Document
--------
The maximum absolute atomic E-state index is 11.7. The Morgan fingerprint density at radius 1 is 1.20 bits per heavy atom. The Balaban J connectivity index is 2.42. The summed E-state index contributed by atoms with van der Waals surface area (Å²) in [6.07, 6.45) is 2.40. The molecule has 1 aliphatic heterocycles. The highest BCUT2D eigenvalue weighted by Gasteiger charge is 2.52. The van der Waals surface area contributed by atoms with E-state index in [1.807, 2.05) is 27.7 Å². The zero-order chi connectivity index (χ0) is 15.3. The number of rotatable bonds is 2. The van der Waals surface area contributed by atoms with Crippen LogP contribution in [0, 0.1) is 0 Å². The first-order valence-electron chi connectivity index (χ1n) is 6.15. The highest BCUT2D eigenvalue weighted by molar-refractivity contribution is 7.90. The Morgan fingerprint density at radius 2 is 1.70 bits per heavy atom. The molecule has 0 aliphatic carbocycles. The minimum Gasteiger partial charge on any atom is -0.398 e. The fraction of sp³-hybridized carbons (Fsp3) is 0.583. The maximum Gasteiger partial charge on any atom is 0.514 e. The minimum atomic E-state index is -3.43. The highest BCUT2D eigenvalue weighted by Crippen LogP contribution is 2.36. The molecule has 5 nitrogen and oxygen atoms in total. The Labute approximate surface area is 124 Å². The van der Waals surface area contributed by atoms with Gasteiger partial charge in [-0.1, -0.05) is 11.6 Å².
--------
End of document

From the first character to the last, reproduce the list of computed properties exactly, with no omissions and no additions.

The maximum absolute atomic E-state index is 11.7. The Morgan fingerprint density at radius 1 is 1.20 bits per heavy atom. The Balaban J connectivity index is 2.42. The summed E-state index contributed by atoms with van der Waals surface area (Å²) in [6.07, 6.45) is 2.40. The molecule has 1 aliphatic heterocycles. The highest BCUT2D eigenvalue weighted by Gasteiger charge is 2.52. The van der Waals surface area contributed by atoms with E-state index in [1.807, 2.05) is 27.7 Å². The zero-order chi connectivity index (χ0) is 15.3. The number of rotatable bonds is 2. The van der Waals surface area contributed by atoms with Crippen LogP contribution in [0, 0.1) is 0 Å². The first-order valence-electron chi connectivity index (χ1n) is 6.15. The highest BCUT2D eigenvalue weighted by molar-refractivity contribution is 7.90. The Morgan fingerprint density at radius 2 is 1.70 bits per heavy atom. The molecule has 0 aliphatic carbocycles. The minimum Gasteiger partial charge on any atom is -0.398 e. The fraction of sp³-hybridized carbons (Fsp3) is 0.583. The maximum Gasteiger partial charge on any atom is 0.514 e. The minimum atomic E-state index is -3.43. The highest BCUT2D eigenvalue weighted by Crippen LogP contribution is 2.36. The molecule has 5 nitrogen and oxygen atoms in total. The Labute approximate surface area is 124 Å². The van der Waals surface area contributed by atoms with Gasteiger partial charge in [-0.1, -0.05) is 11.6 Å².